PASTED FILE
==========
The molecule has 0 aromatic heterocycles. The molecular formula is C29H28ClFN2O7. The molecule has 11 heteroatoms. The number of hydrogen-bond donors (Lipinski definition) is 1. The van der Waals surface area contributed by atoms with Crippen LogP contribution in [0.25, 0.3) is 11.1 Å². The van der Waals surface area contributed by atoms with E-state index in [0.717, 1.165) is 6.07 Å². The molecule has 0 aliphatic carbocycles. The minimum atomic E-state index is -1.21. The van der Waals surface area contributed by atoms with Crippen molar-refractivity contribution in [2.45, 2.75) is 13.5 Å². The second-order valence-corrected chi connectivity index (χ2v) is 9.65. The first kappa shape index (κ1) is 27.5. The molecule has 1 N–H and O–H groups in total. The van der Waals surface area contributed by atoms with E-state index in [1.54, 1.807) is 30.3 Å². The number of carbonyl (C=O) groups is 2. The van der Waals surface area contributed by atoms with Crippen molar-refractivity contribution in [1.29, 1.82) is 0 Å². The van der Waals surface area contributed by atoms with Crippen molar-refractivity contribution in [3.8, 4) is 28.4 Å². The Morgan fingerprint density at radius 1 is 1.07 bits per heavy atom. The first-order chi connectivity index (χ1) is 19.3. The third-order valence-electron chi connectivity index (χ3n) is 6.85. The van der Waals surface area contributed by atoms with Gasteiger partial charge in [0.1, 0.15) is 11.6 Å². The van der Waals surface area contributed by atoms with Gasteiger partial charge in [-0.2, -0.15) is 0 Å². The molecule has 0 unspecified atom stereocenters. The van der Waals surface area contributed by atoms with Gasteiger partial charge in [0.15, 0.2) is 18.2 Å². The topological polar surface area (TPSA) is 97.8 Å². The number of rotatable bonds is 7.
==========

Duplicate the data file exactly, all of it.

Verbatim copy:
The molecule has 0 aromatic heterocycles. The molecular formula is C29H28ClFN2O7. The molecule has 11 heteroatoms. The number of hydrogen-bond donors (Lipinski definition) is 1. The van der Waals surface area contributed by atoms with Crippen LogP contribution in [0.25, 0.3) is 11.1 Å². The van der Waals surface area contributed by atoms with E-state index in [0.717, 1.165) is 6.07 Å². The molecule has 0 aliphatic carbocycles. The minimum atomic E-state index is -1.21. The van der Waals surface area contributed by atoms with Crippen molar-refractivity contribution in [2.45, 2.75) is 13.5 Å². The second-order valence-corrected chi connectivity index (χ2v) is 9.65. The first kappa shape index (κ1) is 27.5. The molecule has 1 N–H and O–H groups in total. The van der Waals surface area contributed by atoms with E-state index in [1.54, 1.807) is 30.3 Å². The number of carbonyl (C=O) groups is 2. The van der Waals surface area contributed by atoms with Crippen molar-refractivity contribution in [1.29, 1.82) is 0 Å². The van der Waals surface area contributed by atoms with Crippen molar-refractivity contribution in [3.8, 4) is 28.4 Å². The Morgan fingerprint density at radius 1 is 1.07 bits per heavy atom. The first-order chi connectivity index (χ1) is 19.3. The third-order valence-electron chi connectivity index (χ3n) is 6.85. The van der Waals surface area contributed by atoms with Gasteiger partial charge in [0.1, 0.15) is 11.6 Å². The van der Waals surface area contributed by atoms with Gasteiger partial charge in [-0.2, -0.15) is 0 Å². The molecule has 0 unspecified atom stereocenters. The van der Waals surface area contributed by atoms with Gasteiger partial charge in [0.15, 0.2) is 18.2 Å². The topological polar surface area (TPSA) is 97.8 Å². The number of rotatable bonds is 7.